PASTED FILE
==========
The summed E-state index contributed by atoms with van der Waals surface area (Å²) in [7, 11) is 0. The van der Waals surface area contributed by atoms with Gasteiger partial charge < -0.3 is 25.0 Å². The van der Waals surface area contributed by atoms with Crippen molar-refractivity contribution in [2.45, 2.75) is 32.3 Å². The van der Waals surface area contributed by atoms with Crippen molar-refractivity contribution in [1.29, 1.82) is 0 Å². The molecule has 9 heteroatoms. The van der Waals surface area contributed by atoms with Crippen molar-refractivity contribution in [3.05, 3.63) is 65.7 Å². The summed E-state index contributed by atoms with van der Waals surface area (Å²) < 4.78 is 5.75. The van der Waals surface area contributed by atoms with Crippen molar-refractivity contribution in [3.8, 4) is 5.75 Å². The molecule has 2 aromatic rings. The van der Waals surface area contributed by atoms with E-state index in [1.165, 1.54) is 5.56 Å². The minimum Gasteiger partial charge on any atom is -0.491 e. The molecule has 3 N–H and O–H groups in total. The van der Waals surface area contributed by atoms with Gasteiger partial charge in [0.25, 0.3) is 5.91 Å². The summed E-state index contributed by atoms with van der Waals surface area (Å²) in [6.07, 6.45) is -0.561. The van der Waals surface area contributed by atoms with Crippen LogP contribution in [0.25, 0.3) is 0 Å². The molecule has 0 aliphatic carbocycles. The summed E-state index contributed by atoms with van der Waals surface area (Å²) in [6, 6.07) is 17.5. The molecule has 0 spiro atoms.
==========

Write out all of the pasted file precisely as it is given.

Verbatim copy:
The summed E-state index contributed by atoms with van der Waals surface area (Å²) in [7, 11) is 0. The van der Waals surface area contributed by atoms with Gasteiger partial charge < -0.3 is 25.0 Å². The van der Waals surface area contributed by atoms with Crippen molar-refractivity contribution in [2.45, 2.75) is 32.3 Å². The van der Waals surface area contributed by atoms with Crippen molar-refractivity contribution in [1.29, 1.82) is 0 Å². The molecule has 9 heteroatoms. The van der Waals surface area contributed by atoms with Crippen molar-refractivity contribution in [3.05, 3.63) is 65.7 Å². The summed E-state index contributed by atoms with van der Waals surface area (Å²) < 4.78 is 5.75. The van der Waals surface area contributed by atoms with Crippen molar-refractivity contribution in [3.8, 4) is 5.75 Å². The molecule has 2 aromatic rings. The van der Waals surface area contributed by atoms with E-state index in [1.165, 1.54) is 5.56 Å². The minimum Gasteiger partial charge on any atom is -0.491 e. The molecule has 3 N–H and O–H groups in total. The van der Waals surface area contributed by atoms with Gasteiger partial charge in [0.25, 0.3) is 5.91 Å². The summed E-state index contributed by atoms with van der Waals surface area (Å²) in [6.07, 6.45) is -0.561. The van der Waals surface area contributed by atoms with Crippen LogP contribution in [0.25, 0.3) is 0 Å². The molecule has 0 aliphatic carbocycles. The summed E-state index contributed by atoms with van der Waals surface area (Å²) in [6, 6.07) is 17.5. The molecule has 0 spiro atoms.